Treatment of Colorado's Migrant Range Workers
January 14, 2010
To: Interested Parties
From: Chandra Russo, Colorado Immigrant Rights Coalition , Jennifer Lee, Colorado Legal Services
Re: State & National News Coverage of Colorado Legal Services Report on Unfair and Unequal Treatment of Colorado's Migrant Range Workers
Current clips: here
Jan. 14, 2010
New York Times/Associated Press
Immigrant Sheepherders Endure Harsh Work, Low Pay "Alone and thousands of miles from home, the immigrant sheepherder roams some of the West's most desolate and frigid landscapes, tending a flock for as little as $600 a month without a day off on the horizon. …
Rep. Daniel Kagan, a Democrat from Denver, said "sheepherders often don't speak English, don't know where they are, and depend entirely on their employers for food, water and contact with the outside world."
Jan. 13, 2010
Survey stirs debate over treatment of foreign sheepherders
By Dennis Webb
The Grand Junction Daily Sentinel
"Colorado Legal Services says non-herding migrant farm workers must receive at least $9.88 an hour in Colorado. Some Colorado herders report working 91 or more hours per week, not including the time they are on call, meaning they average about $2 an hour, Colorado Legal Services says."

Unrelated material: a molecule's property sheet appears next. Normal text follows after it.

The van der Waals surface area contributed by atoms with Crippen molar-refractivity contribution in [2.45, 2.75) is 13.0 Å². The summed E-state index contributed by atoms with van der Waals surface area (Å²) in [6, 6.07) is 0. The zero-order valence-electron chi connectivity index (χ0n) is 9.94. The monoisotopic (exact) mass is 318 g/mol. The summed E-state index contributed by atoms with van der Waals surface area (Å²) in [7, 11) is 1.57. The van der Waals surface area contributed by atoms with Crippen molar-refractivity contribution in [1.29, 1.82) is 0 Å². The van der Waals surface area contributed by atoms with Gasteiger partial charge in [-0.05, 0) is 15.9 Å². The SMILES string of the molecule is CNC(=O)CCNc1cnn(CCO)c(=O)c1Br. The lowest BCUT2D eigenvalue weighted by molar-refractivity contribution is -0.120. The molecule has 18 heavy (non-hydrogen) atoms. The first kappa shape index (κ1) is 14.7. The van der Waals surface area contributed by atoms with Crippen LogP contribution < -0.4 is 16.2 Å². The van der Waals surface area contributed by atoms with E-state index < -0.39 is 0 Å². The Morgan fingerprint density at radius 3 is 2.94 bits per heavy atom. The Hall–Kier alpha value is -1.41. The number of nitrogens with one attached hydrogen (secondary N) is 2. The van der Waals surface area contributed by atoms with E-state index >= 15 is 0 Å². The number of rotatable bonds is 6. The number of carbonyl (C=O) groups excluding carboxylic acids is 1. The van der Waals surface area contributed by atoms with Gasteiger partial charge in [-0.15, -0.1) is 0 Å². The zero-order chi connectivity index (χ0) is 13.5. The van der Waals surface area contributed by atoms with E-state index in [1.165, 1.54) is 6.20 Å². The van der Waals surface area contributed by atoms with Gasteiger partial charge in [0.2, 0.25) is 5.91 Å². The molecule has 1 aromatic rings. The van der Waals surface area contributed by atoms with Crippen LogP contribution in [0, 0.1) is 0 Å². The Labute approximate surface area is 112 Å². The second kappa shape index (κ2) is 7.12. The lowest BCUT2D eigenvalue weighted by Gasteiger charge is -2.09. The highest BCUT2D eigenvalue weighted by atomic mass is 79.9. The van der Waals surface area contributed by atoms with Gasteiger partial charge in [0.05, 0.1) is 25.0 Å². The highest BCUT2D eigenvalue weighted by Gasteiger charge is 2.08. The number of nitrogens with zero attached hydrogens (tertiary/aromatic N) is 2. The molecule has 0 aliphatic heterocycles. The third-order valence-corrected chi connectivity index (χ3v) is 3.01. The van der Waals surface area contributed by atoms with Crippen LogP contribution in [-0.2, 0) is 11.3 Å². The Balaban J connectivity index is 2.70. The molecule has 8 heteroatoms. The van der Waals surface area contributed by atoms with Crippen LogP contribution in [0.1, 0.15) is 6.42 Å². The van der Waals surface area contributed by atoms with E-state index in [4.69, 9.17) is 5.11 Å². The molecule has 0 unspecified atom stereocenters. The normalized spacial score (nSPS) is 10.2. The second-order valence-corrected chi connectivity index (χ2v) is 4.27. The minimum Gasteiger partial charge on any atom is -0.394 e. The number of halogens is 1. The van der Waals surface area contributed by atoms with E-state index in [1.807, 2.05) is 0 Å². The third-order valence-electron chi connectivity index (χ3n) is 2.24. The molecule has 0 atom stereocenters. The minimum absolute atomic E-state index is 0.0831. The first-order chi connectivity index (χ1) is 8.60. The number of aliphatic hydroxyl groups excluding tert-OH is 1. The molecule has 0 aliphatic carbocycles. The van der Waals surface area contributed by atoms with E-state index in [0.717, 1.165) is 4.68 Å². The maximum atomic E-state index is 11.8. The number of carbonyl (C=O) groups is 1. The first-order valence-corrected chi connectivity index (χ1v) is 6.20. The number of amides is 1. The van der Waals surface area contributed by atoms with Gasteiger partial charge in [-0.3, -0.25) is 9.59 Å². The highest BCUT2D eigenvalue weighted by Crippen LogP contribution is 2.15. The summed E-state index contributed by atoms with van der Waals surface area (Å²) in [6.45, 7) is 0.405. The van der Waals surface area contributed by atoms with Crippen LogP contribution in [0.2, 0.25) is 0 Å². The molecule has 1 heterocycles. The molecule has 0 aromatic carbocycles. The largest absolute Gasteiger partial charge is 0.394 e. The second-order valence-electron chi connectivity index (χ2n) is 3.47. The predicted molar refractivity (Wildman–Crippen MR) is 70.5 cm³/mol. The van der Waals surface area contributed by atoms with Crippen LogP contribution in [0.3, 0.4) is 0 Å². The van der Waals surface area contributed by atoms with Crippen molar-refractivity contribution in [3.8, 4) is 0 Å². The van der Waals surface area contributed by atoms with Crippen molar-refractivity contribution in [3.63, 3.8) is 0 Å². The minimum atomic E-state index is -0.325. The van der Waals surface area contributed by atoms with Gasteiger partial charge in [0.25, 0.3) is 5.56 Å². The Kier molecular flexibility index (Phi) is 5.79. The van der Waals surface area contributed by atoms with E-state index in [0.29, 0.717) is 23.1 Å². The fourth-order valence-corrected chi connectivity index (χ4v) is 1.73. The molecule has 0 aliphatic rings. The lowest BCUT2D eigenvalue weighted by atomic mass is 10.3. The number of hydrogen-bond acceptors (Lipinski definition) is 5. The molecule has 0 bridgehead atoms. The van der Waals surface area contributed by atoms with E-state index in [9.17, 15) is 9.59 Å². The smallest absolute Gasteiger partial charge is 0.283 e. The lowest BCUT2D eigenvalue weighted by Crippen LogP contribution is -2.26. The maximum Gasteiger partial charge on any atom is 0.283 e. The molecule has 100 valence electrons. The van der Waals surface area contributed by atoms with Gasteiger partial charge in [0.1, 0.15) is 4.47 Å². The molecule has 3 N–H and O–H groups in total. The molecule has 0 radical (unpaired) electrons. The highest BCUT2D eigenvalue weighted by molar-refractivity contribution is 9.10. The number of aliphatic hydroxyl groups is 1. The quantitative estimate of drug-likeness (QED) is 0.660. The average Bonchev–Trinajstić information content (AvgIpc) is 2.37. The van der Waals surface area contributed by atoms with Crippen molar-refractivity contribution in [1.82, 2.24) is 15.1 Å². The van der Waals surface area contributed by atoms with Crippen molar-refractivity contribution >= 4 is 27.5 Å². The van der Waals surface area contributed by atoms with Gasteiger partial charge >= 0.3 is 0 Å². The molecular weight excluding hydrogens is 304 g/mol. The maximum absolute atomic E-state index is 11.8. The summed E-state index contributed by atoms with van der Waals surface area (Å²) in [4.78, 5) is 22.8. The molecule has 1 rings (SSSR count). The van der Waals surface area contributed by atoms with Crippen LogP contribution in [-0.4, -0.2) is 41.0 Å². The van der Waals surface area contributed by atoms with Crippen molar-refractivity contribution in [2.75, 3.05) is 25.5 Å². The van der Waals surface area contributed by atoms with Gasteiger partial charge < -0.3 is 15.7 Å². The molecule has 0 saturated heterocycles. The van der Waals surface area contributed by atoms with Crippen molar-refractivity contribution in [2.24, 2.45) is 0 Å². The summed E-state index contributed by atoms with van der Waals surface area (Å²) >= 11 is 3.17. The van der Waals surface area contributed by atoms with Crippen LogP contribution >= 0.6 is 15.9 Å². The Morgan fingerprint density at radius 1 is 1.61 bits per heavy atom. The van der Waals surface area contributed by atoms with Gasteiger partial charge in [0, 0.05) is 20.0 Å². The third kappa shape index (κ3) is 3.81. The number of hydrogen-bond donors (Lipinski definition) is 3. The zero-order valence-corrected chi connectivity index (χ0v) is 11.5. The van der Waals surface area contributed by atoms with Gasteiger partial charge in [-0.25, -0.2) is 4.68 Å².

Jan. 14, 2009
Poor treatment of immigrant sheep herders alleged
"A lot of the actual shocking stuff is allowed under current law," said Jennifer Lee, a Colorado Legal Services attorney who oversaw the report. …Many of the conditions described were drastically worse than those existing for farmworkers, let alone for other types of laborers in Colorado," the report said.
" Note: AP Story also appeared on the following news sites:
December 25, 2009
Tough way to make a living
Migrant sheepherders endure loneliness, low wages on Colo. ranches .
"Migrant sheepherders sign three-year contracts and live in “campitos” — mini trailers with no bathroom, no shower, no running water. Water is delivered to the workers in 5-gallon jugs."
Feb. 21, 2009
By Dan Frosch
New York Times
In Loneliness, Immigrants Tend the Flock
“It’s like going back in time,” said Thomas Acker, a Spanish professor at Mesa State College in Grand Junction, Colo., who hopes to persuade the state legislature to raise herders’ wages and to require ranchers to improve their standard of living. “That these men are required to live under these conditions for such long periods is inhumane.”